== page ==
Mission: Rockfish Wildlife Sanctuary (RWS) rehabilitates injured and orphaned native wildlife in Central Virginia, and educates the community about the needs and value of the natural environment.
Community Need: Central Virginia continues to experience significant development and this puts great pressure on the wildlife population. Increased development reduces the acreage available for wildlife, and affects wooded areas, open fields, creeks and riverbanks, and wetlands. In addition, it leads to more interactions between wildlife and humans, with deleterious effects for the wildlife. Wildlife are hit by cars, birds fly into windows, pets injure wildlife, and great blue herons and raptors develop lead poisoning from eating fish that have swallowed lead sinkers. All of these situations result in more injured and orphaned wildlife, and RWS expects them to increase.
Primary Activities: RWS provides care to orphaned and injured Virginia wildlife at a 19 acre wooded property, with a building that houses their special care nurseries and fledgling aviary, and 28 outdoor enclosures that allow animals to be in as natural a setting as possible. Care is provided by their state- and federally- licensed staff and by dedicated animal care volunteers, including transporters. Their education program includes talks and workshops at schools and community groups, their website and newsletters, written materials and the thousands of phone calls they receive each year from people who have questions and concerns about wildlife.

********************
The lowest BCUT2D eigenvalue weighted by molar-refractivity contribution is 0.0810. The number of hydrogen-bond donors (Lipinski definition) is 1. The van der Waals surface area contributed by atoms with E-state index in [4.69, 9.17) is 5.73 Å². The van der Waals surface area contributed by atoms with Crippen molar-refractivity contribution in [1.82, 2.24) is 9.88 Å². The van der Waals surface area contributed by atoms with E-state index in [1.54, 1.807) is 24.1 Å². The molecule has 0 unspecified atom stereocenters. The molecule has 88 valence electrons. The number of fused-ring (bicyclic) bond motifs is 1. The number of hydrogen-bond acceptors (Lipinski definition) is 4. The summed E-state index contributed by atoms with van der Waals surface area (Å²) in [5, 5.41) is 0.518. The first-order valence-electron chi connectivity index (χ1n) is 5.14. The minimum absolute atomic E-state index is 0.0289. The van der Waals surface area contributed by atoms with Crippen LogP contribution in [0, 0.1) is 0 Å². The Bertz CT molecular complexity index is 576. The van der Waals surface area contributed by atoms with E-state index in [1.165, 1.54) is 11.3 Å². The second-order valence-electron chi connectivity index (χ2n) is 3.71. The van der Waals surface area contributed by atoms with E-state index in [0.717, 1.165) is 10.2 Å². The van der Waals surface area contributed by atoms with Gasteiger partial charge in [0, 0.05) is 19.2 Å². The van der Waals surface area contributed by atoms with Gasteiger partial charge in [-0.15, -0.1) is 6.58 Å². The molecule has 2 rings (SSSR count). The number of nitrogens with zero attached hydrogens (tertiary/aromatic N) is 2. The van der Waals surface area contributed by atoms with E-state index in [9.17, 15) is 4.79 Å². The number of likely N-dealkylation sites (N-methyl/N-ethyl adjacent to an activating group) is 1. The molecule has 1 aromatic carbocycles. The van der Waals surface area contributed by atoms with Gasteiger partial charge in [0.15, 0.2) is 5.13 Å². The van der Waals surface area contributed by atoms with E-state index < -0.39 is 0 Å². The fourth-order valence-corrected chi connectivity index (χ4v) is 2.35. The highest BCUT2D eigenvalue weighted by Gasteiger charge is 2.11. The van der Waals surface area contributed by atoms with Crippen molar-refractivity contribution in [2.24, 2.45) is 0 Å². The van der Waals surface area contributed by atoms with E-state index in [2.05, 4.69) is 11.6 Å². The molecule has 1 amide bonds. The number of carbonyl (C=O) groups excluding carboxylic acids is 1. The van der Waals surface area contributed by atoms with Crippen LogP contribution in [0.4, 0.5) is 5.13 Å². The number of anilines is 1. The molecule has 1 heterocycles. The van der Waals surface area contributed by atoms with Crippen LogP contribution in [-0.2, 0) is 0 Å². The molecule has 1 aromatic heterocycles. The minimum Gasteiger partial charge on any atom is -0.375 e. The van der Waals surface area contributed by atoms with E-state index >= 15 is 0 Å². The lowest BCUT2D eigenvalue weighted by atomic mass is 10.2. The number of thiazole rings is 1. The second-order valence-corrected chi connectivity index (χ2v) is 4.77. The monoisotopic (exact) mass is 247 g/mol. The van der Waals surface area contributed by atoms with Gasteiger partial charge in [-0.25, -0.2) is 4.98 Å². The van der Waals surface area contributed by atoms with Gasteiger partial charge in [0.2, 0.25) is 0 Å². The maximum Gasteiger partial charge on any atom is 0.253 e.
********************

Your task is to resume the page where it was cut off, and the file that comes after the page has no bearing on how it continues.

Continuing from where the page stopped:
Constituents Served: RWS serves two populations. The native Virginia wildlife come mainly from Central Virginia and the Shenandoah Valley – they work closely with the Wildlife Center of Virginia, bringing them animals that need veterinary care, and they send animals that require lengthy rehabilitation and/or intensive non-veterinarian care. Last year RWS took care of 645 animals and released healthy animals back into their natural environment.
The human population is largely in Central Virginia: RWS answers their questions by phone, educates them through live talks with education animals and with their education team, and through their website, Facebook page, and written materials. Most people who call are quite anxious, want to help an injured animal and feel quite powerless. By talking with a knowledgeable person, they learn how to safely approach an injured bird or mammal, and if necessary, how to transport it to RWS (or RWS staff/volunteers will come to the site to rescue the animal). People express great relief and appreciation for the help they receive in learning how to help animals and reduce their suffering.
Program Details: RWS wants to build four outdoor skunk enclosures and will use volunteers to save on costs. The enclosures will be 10’W X 10’D X 7’H, with mesh sides and floor (with mulch over the mesh floor). The roof will be half mesh and half solid, to allow the skunks experience with weather. And there will be a double door entrance to prevent accidental “releases”. RWS takes care of approximately 30 skunks each year, and having designated skunk enclosures will free up other enclosures for different mammals. The enclosures are designed to be durable and to require little maintenance.
Amount Requested: $10,000
Operating Budget: $186,100